By Lauren Smart
By Jane R. LeBlanc
By Lauren Smart
By Elaine Liner
By Jim Schutze
By Rachel Watts
Wright spoke of how he intended The Siege as a cautionary tale that asked, How would we react if terrorism exploded on our shores? What kind of people would we become? The film insisted we'd become civilized monsters, willing to round up our own in the name of homeland security. Wright said he hoped The Siege had contributed to the national discussion of caution, as political leaders went on television and begged Americans to keep from harming their brown-skinned neighbors.
"I've been very impressed with the cautious commentary on the part of a lot of television and radio people and the exercise of restraint toward Arabs and Muslims shown in the media," Wright says. "I think, to some extent, The Siege might have contributed to that sense of caution, because it was meant to be a cautionary tale, and maybe it succeeded."
Shaheen doesn't buy it, and with good reason: He actually served as a consultant on the film at the request of the Washington, D.C.-based Council on Arab Islamic Relations, which had received a copy of Wright's screenplay from Zwick and producer Lynda Obst. He and two CAIR officials went to Los Angeles to meet with Obst and Zwick to voice their anger: Why, they demanded, did the filmmakers single out Arabs as the film's villains? They pointed out that the film would further damage the perception of the world's 1.1 billion Arabs and Muslims; they cited a 1995 Los Angeles Times study that reported that of 171 people indicted in the United States for "terrorism and related activities," only six percent had ties to Arab groups. Their protests fell on deaf ears, and when the film was finally released, Shaheen and Zwick could often be found on network news programs, debating The Siege till they were hoarse.
"I found the producers of The Siege to be, in my opinion, insensitive and arrogant and intent on conveying the hatred of Arabs from the very beginning," Shaheen says. "Zwick just felt that New York was gonna be blown up by Muslim Arab terrorists, and he was going to show it, which is exactly what he did. So we stand on opposite ends, he and I, on this particular issue. I say his film increased intolerance. I say it spread a gospel of hate. He says otherwise, and that's where we are."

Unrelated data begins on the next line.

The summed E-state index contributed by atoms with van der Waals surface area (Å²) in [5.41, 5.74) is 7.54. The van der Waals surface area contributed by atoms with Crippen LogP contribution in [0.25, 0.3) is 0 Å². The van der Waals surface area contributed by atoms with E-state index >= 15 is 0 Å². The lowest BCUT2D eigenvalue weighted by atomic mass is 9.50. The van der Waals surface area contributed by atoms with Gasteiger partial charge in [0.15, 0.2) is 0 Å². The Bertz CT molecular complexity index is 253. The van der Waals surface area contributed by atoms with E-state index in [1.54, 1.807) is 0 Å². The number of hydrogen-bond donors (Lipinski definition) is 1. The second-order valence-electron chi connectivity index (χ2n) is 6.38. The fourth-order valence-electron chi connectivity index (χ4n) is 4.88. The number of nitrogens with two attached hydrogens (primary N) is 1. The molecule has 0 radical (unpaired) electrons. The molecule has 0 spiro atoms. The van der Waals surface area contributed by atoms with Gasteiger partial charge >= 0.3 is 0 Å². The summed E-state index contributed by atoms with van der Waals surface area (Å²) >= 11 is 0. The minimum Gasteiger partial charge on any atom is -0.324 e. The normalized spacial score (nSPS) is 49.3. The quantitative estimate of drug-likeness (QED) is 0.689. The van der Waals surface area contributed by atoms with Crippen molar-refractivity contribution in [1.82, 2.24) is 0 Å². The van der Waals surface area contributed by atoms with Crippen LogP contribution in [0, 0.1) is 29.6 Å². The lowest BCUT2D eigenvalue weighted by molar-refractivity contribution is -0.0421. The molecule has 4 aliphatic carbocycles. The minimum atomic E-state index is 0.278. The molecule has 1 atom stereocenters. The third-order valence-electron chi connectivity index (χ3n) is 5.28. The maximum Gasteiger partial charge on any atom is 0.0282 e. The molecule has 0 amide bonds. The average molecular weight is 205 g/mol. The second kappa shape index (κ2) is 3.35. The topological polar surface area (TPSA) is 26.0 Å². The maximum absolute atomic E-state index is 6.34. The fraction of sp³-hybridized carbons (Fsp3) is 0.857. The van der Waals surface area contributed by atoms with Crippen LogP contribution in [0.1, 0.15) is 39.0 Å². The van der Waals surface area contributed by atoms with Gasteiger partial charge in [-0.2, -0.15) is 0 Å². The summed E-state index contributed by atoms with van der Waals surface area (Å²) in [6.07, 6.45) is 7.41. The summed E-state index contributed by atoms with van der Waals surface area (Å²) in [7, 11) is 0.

Shaheen, who lectured about such issues during his 25 years as a professor of mass communications at Southern Illinois University, began writing about this topic in 1978 for The Wall Street Journal. Six years later came his book The TV Arab, in which he discussed and deconstructed the ways television pigeonholes Arabs as "billionaires, bombers and belly dancers"; that book was followed by another, Arab and Muslim Stereotyping in America. In all, he has published some 300 articles on the topic; Shaheen has made such research his life's work. "I will never, ever cease trying to bring people together," he says, "and I will never, never, never cease trying to eradicate hate from the psyches of my fellow Americans and the people of the world."
But it has not been easy, and the events of September 11 will only make it more difficult; he is shouting in the vacuum of prolonged war. Shaheen has tried to work within the system, but he's had only modest success: He consulted with Warner Bros. on the sympathetic Three Kings, which he considers a highlight of his career, but there have been other instances in which his advice has gone unheeded or projects have gone unmade. And now he has to fight for his cause knee-deep in bloodlust; the very networks for which he has consulted have passed on inviting him to discuss his book. He knows what he's up against: Who wants to hear about the vilification of Arabs when they did this to us?
"Not to do this would mean the terrorists have won," Shaheen says. "Not to move forward, not to make an effort to cease this unending barrage of images of hate would mean that I have allowed this lunatic fringe to prevent me and my colleagues from helping to bring people together. And that doesn't help any of us."